Courses offered in the past four years. Courses offered currently are as noted.

Course Description

Beginning German
Geared toward quick and early proficiency in comprehension and free expression. Grammatical structures are practiced through group activities and situational exercises (e.g., role-playing games and partner interviews). Active class participation by students is required and will be counted toward the final grade. Since this is an integrated approach, there will be laboratory assignments but no special drill sections. Classes meet five times a week. Students take GRMN 0102 as their winter term course. 6 hrs. sem.

Terms Taught

Fall 2018, Fall 2019, Fall 2020, Fall 2021, Fall 2022

Requirements

LNG

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Course Description

Beginning German Continued
This course is the intensive continuation of GRMN 0101 which will further the development of your language skills in an immersion-like environment, and will include bi-weekly cultural readings in English. Classes meet for two hours each morning, then lunch at the language tables, in addition to afternoon and evening activities (e.g. film screenings). Completion of this course is a prerequisite to enrollment in GRMN 0103. (GRMN 0101 or equivalent)

Terms Taught

Winter 2019, Winter 2020, Winter 2022, Winter 2023

Requirements

LNG, WTR

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Course Description

Beginning German Continued
This course is a continuation of GRMN 0101. Increased emphasis on communicative competence through short oral presentations and the use of authentic German language materials. Introduction to short prose writings and other documents relating to contemporary German culture. Five class meetings per week. (GRMN 0102, or equivalent) 5 hrs. lect.

Terms Taught

Spring 2019, Spring 2020, Spring 2021, Spring 2022, Spring 2023

Requirements

LNG

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Course Description

Accelerated Beginning German
This class is aimed at students who wish to begin the study of German on the fast lane. In one semester, we will cover a year's material, the equivalent of GRMN 0101, 0102, and 0103. We will develop all four skills in an intensive, immersion-style environment, allowing students to continue German in the regular second-year classes in the fall. Classes meet five times per week, including two 75-minute meetings on Tuesdays and Thursdays, and an additional drill session. Students are expected to fully participate in all departmental activities. No prerequisites. 6 hr lect./disc./1 hr. drill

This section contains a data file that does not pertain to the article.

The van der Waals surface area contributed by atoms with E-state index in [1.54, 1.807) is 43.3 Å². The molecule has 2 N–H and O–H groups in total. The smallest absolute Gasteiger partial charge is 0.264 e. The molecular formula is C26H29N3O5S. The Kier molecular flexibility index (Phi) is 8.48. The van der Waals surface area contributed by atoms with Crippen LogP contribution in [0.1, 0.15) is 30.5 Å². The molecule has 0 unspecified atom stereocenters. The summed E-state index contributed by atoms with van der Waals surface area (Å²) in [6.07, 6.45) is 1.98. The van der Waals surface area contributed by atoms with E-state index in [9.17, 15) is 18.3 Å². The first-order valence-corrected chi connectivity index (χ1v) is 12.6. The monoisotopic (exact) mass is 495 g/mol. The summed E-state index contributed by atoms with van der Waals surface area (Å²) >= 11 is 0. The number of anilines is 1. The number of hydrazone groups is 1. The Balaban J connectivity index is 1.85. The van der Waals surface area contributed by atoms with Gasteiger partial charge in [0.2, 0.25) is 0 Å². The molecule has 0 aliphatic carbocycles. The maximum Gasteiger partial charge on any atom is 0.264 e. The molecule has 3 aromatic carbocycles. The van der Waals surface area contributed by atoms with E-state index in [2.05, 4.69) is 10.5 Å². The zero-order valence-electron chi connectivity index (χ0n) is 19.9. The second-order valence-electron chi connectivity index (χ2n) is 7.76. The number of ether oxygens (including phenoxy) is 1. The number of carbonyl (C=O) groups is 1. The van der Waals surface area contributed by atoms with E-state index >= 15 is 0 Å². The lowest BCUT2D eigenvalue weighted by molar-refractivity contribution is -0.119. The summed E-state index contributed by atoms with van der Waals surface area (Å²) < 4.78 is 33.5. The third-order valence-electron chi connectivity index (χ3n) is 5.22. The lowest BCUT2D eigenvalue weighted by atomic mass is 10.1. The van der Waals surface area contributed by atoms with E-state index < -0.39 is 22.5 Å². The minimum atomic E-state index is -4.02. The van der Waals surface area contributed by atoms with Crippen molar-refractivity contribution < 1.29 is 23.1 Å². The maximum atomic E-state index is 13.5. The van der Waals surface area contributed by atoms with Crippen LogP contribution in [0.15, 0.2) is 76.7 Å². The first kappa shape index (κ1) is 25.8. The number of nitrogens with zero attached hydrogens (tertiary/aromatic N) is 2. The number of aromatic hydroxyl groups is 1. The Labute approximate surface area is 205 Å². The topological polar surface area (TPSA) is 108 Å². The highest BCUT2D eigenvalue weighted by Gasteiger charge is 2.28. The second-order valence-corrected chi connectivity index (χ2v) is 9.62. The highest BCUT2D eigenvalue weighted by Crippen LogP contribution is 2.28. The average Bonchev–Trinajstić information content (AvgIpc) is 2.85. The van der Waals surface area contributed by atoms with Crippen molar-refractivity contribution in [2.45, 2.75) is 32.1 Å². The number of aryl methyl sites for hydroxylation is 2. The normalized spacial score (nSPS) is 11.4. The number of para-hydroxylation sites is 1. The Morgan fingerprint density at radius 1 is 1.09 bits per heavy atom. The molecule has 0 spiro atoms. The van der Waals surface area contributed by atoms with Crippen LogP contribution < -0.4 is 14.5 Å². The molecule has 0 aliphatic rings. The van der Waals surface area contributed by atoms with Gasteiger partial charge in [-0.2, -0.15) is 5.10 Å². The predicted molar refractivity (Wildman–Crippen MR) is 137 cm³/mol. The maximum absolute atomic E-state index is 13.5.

Terms Taught

Spring 2019, Spring 2020

Requirements

LNG

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Course Description

Intermediate German
GRMN 0201/0202 is a culture-based intermediate language sequence that focuses students' attention on intercultural aspects of language acquisition, vocabulary expansion, reading and writing strategies, and a review of grammar. It moves from a focus on issues of individual identity and personal experiences to a discussion of Germany today (GRMN 0201), explores national identity in Germany, Austria, and Switzerland, and supplies an overview of cultural history, literary achievements, and philosophical traditions in the German-speaking world (GRMN 0103 or equivalent, or GRMN 0111) 5 hrs. sem.

Terms Taught

Fall 2018, Fall 2019, Fall 2020, Fall 2021, Fall 2022

Requirements

EUR, LNG

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Course Description

Intermediate German Continued
GRMN 0201/0202 is a culture-based intermediate language sequence that focuses students' attention on intercultural aspects of language acquisition, vocabulary expansion, reading and writing strategies, and a review of grammar. It moves from a focus on issues of individual identity and personal experiences to a discussion of Germany today (GRMN 0201), explores national identity in Germany, Austria, and Switzerland, and supplies an overview of cultural history, literary achievements, and philosophical traditions in the German-speaking world (GRMN 0201) 5 hrs. sem.

Terms Taught

Spring 2019, Spring 2020, Spring 2021, Spring 2022, Spring 2023

Requirements

EUR, LNG

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Course Description

Black German History
Although more than a million people in Germany identify as Black, Germany’s Black community and its history remain largely invisible in public discourse, historiography, and collective memory. In this course we will examine the history of Blacks in Germany from colonialism to the present. We will discuss early encounters of Africans with Germany, Germany’s brutal colonial ambitions, Black communities in early 20th century Germany and during National socialism, the histories of Black communities in East and West Germany after World War II (including their connections to the U.S. Civil Rights Movement), and the emergence of an Afro-German identity from the 1980s until today.

Terms Taught

Spring 2022

Requirements

EUR, HIS

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Course Description

Literary Responses to the Holocaust (in English)
Can the Holocaust be described in words? Can images represent the horrors of Auschwitz? In this seminar we will explore the literary and artistic representations of the Shoah and its legacies, their mechanisms, tensions, and challenges. We will approach the issues of Holocaust representations by considering a significant array of texts that span genres, national literatures, time, narrative and poetic styles, and historical situations. Readings will include texts on witnessing, memory, post-memory, and trauma by authors such as Bernhard Schlink, Art Spiegelman, Hans J. Massaquoi, Primo Levi, Ruth Klüger, Nora Krug, Paul Celan, Sherman Alexie, and Hannah Arendt. 3hrs. sem.

Terms Taught

Spring 2021

Requirements

CMP, EUR, LIT

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Course Description

Berlin: History, Architecture, and Urbanism in Faust’s Metropolis (in English)